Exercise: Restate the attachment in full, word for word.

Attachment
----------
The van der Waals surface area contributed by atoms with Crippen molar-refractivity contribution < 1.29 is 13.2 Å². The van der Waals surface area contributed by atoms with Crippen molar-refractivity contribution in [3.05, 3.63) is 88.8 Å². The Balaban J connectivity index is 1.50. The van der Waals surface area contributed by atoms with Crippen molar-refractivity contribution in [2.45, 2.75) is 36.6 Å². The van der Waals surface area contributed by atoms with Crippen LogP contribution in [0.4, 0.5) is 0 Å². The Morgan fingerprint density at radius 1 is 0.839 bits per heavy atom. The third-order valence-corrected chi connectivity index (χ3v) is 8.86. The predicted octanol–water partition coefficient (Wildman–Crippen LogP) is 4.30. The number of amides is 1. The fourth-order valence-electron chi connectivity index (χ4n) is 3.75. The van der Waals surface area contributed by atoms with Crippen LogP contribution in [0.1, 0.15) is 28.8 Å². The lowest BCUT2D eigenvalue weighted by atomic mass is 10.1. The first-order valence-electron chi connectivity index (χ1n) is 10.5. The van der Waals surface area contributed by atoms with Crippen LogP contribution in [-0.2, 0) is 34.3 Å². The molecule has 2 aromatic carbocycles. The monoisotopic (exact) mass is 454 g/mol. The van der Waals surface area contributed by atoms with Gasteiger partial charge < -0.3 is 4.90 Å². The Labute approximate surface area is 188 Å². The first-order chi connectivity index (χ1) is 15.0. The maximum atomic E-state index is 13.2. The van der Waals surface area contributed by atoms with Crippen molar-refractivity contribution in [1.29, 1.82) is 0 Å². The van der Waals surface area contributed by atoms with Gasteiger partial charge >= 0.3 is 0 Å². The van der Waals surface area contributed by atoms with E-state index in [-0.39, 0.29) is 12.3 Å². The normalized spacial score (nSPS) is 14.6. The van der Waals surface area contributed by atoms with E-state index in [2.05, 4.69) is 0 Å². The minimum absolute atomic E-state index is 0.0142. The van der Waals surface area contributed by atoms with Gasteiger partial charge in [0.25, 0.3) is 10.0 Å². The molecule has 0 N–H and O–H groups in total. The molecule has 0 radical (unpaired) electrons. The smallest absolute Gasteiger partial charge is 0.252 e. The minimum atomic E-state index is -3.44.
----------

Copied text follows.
The van der Waals surface area contributed by atoms with Crippen molar-refractivity contribution < 1.29 is 13.2 Å². The van der Waals surface area contributed by atoms with Crippen molar-refractivity contribution in [3.05, 3.63) is 88.8 Å². The Balaban J connectivity index is 1.50. The van der Waals surface area contributed by atoms with Crippen molar-refractivity contribution in [2.45, 2.75) is 36.6 Å². The van der Waals surface area contributed by atoms with Crippen LogP contribution in [0.4, 0.5) is 0 Å². The Morgan fingerprint density at radius 1 is 0.839 bits per heavy atom. The third-order valence-corrected chi connectivity index (χ3v) is 8.86. The predicted octanol–water partition coefficient (Wildman–Crippen LogP) is 4.30. The number of amides is 1. The fourth-order valence-electron chi connectivity index (χ4n) is 3.75. The van der Waals surface area contributed by atoms with Crippen LogP contribution in [0.1, 0.15) is 28.8 Å². The lowest BCUT2D eigenvalue weighted by atomic mass is 10.1. The first-order valence-electron chi connectivity index (χ1n) is 10.5. The van der Waals surface area contributed by atoms with Crippen LogP contribution in [-0.2, 0) is 34.3 Å². The molecule has 2 aromatic carbocycles. The monoisotopic (exact) mass is 454 g/mol. The van der Waals surface area contributed by atoms with Gasteiger partial charge < -0.3 is 4.90 Å². The Labute approximate surface area is 188 Å². The first-order chi connectivity index (χ1) is 15.0. The maximum atomic E-state index is 13.2. The van der Waals surface area contributed by atoms with Crippen molar-refractivity contribution in [1.29, 1.82) is 0 Å². The van der Waals surface area contributed by atoms with Gasteiger partial charge >= 0.3 is 0 Å². The van der Waals surface area contributed by atoms with E-state index in [-0.39, 0.29) is 12.3 Å². The normalized spacial score (nSPS) is 14.6. The van der Waals surface area contributed by atoms with E-state index in [2.05, 4.69) is 0 Å². The minimum absolute atomic E-state index is 0.0142. The van der Waals surface area contributed by atoms with Gasteiger partial charge in [0.25, 0.3) is 10.0 Å². The molecule has 0 N–H and O–H groups in total. The molecule has 0 radical (unpaired) electrons. The smallest absolute Gasteiger partial charge is 0.252 e. The minimum atomic E-state index is -3.44.